BestDoctorEver

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Any score in the >35 range I believe comes down to luck and test taking skills. There will be questions that no amount of studying will expose you to and to get them right you have to think linearly, focus, and not get stressed out. This only comes from practice and intense analysis of how you attacked questions like it in the past. Figure out what tricks work for you. Honestly, the only tricks that stuck for me were the TBR ones, but they were pure gold during the exam. I am convinced that the time I saved using their shortcuts helped me have plenty of time for the questions I needed to reread multiple times to fully get. Get fast and avoid careless errors on the routine questions so that you can buckle down on the ones that separate the 12s from the 15s.
I agree that getting in the high 30s in that test is not easy. It appears that there are a lot 35+ in SDN, but in reality only 5% of test takers got 35+.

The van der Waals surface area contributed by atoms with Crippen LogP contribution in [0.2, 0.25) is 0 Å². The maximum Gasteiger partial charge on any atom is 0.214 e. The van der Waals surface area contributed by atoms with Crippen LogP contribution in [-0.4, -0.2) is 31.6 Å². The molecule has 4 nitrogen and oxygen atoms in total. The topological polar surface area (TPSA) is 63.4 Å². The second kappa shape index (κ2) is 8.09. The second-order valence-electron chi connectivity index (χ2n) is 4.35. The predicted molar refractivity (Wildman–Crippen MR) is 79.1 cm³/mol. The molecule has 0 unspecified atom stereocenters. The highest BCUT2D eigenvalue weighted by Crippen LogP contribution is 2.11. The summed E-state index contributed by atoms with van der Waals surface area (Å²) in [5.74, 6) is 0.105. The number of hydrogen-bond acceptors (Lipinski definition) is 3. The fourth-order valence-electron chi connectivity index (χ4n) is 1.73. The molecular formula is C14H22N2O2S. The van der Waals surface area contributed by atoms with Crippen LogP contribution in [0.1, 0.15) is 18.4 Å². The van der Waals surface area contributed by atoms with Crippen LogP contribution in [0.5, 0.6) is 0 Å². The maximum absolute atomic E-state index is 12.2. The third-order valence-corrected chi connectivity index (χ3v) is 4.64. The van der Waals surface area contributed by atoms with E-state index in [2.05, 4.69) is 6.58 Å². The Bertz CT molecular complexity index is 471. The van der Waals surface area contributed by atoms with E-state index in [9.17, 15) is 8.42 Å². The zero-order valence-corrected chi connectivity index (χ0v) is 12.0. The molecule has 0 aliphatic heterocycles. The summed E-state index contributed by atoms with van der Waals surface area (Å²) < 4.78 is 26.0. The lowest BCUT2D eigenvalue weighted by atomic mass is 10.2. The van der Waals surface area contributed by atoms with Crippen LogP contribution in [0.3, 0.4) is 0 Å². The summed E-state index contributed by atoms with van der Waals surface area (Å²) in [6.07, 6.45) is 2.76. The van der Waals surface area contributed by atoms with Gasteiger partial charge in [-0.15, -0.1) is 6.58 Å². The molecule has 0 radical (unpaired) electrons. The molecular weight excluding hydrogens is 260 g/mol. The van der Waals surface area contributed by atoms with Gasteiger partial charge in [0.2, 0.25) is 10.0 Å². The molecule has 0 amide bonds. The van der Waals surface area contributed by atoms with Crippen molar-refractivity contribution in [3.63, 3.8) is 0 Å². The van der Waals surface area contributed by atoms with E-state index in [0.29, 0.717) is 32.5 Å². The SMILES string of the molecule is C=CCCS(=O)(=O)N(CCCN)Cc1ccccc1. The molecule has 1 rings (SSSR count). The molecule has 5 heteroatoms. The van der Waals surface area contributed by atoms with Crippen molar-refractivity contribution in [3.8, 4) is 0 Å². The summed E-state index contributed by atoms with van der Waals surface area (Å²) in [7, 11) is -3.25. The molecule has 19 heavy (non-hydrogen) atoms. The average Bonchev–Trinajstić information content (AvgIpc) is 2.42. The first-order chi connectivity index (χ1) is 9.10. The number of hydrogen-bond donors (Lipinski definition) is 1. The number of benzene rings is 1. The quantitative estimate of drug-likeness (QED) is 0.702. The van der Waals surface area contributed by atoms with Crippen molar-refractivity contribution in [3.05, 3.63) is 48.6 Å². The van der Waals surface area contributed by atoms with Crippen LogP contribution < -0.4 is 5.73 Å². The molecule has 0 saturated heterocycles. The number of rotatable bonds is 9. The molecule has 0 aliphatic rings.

Hello all,
I was wondering if anyone had any tips on achieving that 35+ score. I have taken about half the AAMC tests and have gotten 35s on all of them (I know scores tend to deviate +-2 from the practice exams). Seems like I hit my plateau though. With less than a month before my exam, anyone have any tips on what would be the most efficient and best way to study for me right now?
You are fine... continue to do what you are doing to maintain or increase such good practice scores... A 35 will make you competitive at 95%+ US MD schools MCATwise.
 

EMDO2018

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http://www.education.com/reference/article/effects-heredity-environment-intelligence/